After two weeks of non-violent protests, and decades of murder and torture, Egyptian revolutionaries have toppled a repressive regime. Mubarak and his ruling party have given into the demands of the hundreds of thousands of protestors and given all authority over to the military. It is yet to be seen what the military will do with this power, whether they will give up significant amounts of their power in the transition to a civilian-led democracy.
Despite the harsh realities that await us in the morning, the beauty of this moment cannot be overstated. A murderous regime has been overthrown, but more than that the Egyptian people have fought back the fear and alienation the regime depended on, and from many they have become many AND one. An organizer of the revolution was just speaking on Al-Jazeera and in tears she cried: “Everything now seems possible, everything is possible. For centuries they’ve told us that as Arabs we are not capable of democracy, but we have proven them wrong. I’ve never been so proud and happy in my life. I’m just overwhelmed.”
From all the way across the world I too am overwhelmed. In my field of study we are entrhralled with the question of revolutionary consciousness: what is it, how does it emerge, what conditions make it possible, is it a moment, is it a process, does it belong only to the moment of danger, or can it exist among us in the everyday? For the past two weeks I have been glued to the air streams of information watching this consciousness unfold and come into being.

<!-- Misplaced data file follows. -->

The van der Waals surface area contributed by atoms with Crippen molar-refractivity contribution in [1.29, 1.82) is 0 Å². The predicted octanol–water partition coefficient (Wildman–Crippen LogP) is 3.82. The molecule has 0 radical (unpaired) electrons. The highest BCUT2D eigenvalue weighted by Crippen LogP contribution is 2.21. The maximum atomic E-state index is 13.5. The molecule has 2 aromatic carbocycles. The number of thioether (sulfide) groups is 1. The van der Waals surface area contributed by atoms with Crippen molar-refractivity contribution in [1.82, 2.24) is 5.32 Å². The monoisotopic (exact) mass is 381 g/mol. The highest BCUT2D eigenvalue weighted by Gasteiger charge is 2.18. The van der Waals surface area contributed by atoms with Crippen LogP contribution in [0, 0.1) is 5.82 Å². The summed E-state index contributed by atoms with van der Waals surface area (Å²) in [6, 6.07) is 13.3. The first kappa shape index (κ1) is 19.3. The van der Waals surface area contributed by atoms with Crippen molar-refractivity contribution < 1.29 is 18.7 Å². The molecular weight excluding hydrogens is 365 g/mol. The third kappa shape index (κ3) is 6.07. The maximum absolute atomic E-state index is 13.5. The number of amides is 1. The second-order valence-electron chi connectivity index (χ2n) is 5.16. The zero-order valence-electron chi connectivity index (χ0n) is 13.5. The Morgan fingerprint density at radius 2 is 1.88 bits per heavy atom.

One of the things I’ve witnessed is that revolutionary consciousness was expressed in Egypt as a profound love: love for a future that lived only as a dream, love the revolutionaries have for one another as beings who deserve to live in dignity. Time and time again stories emerged of the protesters caring for one another, feeding one another, sleeping together, and talking without regard to religion and class—notably with full participation by women and men, young and old. Love and courage, courage and love—to me the lesson of Egypt is that these are the two fundamental features of revolutionary consciousness.
Certainly it is this moment, just as the regime topples, where the euphoria of this mode of being is made most visible. Though we must remember that it was built heart by heart, moment by moment, many days and weeks before now. What we must also recognize is that Egypt has much more to teach us about revolutionary consciousness in the next days, weeks, months, and years. It is my hope that there are forms of this consciousness capable of spreading beyond Egypt and the Middle East (next Iran! next Palestine! next Saudi Arabia and Yemen and Syria!).
Valentine’s Day is just a few days away here in the US. There are parts of me that have recoiled at the incredible sappiness and seeming silliness of the holiday. But now, for the first time, I see the holiday through a different lens. There is something powerful and beautiful about a holiday dedicated to celebrating love; it’s just that we’ve been holding on to a rather stunted version of something that in reality is full of revolutionary potentialities. This Valentine’s Day can we widen the scope of our embrace to include people in other continents, speaking foreign languages, and worshipping foreign gods? Can we withstand the emergence of a Middle East that doesn’t match our vision of it?
I sound impossibly naive, I know, but the Egptians have just given me hope in human beings again—everything truly seems possible.